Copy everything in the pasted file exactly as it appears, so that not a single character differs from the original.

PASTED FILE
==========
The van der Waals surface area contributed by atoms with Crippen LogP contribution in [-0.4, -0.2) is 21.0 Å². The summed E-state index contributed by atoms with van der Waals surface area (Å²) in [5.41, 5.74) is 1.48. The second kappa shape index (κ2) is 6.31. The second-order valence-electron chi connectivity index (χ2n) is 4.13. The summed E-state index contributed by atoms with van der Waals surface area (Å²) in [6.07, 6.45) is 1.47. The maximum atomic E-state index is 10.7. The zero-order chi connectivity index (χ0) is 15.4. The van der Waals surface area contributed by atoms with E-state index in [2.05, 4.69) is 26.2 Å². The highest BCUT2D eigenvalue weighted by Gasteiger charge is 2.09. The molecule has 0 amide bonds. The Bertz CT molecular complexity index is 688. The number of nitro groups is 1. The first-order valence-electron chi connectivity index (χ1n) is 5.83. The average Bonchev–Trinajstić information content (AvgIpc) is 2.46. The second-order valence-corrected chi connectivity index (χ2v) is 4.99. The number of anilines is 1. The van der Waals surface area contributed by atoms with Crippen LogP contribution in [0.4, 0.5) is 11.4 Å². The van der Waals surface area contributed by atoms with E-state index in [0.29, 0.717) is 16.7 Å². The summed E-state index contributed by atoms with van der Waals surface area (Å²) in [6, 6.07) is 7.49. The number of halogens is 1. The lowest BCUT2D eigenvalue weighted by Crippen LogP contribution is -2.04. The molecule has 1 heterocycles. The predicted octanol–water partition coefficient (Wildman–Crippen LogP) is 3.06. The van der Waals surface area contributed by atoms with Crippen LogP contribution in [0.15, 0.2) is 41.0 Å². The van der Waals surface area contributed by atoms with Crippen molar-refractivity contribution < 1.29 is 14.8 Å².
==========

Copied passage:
The van der Waals surface area contributed by atoms with Crippen LogP contribution in [-0.4, -0.2) is 21.0 Å². The summed E-state index contributed by atoms with van der Waals surface area (Å²) in [5.41, 5.74) is 1.48. The second kappa shape index (κ2) is 6.31. The second-order valence-electron chi connectivity index (χ2n) is 4.13. The summed E-state index contributed by atoms with van der Waals surface area (Å²) in [6.07, 6.45) is 1.47. The maximum atomic E-state index is 10.7. The zero-order chi connectivity index (χ0) is 15.4. The van der Waals surface area contributed by atoms with E-state index in [2.05, 4.69) is 26.2 Å². The highest BCUT2D eigenvalue weighted by Gasteiger charge is 2.09. The molecule has 0 amide bonds. The Bertz CT molecular complexity index is 688. The number of nitro groups is 1. The first-order valence-electron chi connectivity index (χ1n) is 5.83. The average Bonchev–Trinajstić information content (AvgIpc) is 2.46. The second-order valence-corrected chi connectivity index (χ2v) is 4.99. The number of anilines is 1. The van der Waals surface area contributed by atoms with Crippen LogP contribution in [0.4, 0.5) is 11.4 Å². The van der Waals surface area contributed by atoms with E-state index in [0.29, 0.717) is 16.7 Å². The summed E-state index contributed by atoms with van der Waals surface area (Å²) in [6, 6.07) is 7.49. The number of halogens is 1. The lowest BCUT2D eigenvalue weighted by Crippen LogP contribution is -2.04. The molecule has 1 heterocycles. The predicted octanol–water partition coefficient (Wildman–Crippen LogP) is 3.06. The van der Waals surface area contributed by atoms with Crippen LogP contribution in [0.15, 0.2) is 41.0 Å². The van der Waals surface area contributed by atoms with Crippen molar-refractivity contribution < 1.29 is 14.8 Å².